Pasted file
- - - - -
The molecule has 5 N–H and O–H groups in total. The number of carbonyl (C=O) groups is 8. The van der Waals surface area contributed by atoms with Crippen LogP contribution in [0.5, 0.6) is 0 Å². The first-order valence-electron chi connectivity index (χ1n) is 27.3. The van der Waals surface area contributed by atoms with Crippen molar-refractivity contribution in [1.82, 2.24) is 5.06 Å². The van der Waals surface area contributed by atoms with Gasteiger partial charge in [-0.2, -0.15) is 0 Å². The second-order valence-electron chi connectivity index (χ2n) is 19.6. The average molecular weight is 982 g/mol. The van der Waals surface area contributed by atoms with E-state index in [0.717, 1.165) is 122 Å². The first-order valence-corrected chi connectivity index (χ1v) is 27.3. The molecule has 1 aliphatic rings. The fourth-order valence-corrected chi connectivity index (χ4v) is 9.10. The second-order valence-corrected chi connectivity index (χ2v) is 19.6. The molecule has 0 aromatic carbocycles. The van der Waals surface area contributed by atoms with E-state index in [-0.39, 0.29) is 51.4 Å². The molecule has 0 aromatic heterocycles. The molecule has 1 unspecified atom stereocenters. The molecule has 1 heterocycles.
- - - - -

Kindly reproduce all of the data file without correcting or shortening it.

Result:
The molecule has 5 N–H and O–H groups in total. The number of carbonyl (C=O) groups is 8. The van der Waals surface area contributed by atoms with Crippen LogP contribution in [0.5, 0.6) is 0 Å². The first-order valence-electron chi connectivity index (χ1n) is 27.3. The van der Waals surface area contributed by atoms with Crippen molar-refractivity contribution in [1.82, 2.24) is 5.06 Å². The van der Waals surface area contributed by atoms with Gasteiger partial charge in [-0.2, -0.15) is 0 Å². The second-order valence-electron chi connectivity index (χ2n) is 19.6. The average molecular weight is 982 g/mol. The van der Waals surface area contributed by atoms with E-state index in [0.717, 1.165) is 122 Å². The first-order valence-corrected chi connectivity index (χ1v) is 27.3. The molecule has 1 aliphatic rings. The fourth-order valence-corrected chi connectivity index (χ4v) is 9.10. The second-order valence-corrected chi connectivity index (χ2v) is 19.6. The molecule has 0 aromatic carbocycles. The van der Waals surface area contributed by atoms with E-state index in [-0.39, 0.29) is 51.4 Å². The molecule has 0 aromatic heterocycles. The molecule has 1 unspecified atom stereocenters. The molecule has 1 heterocycles.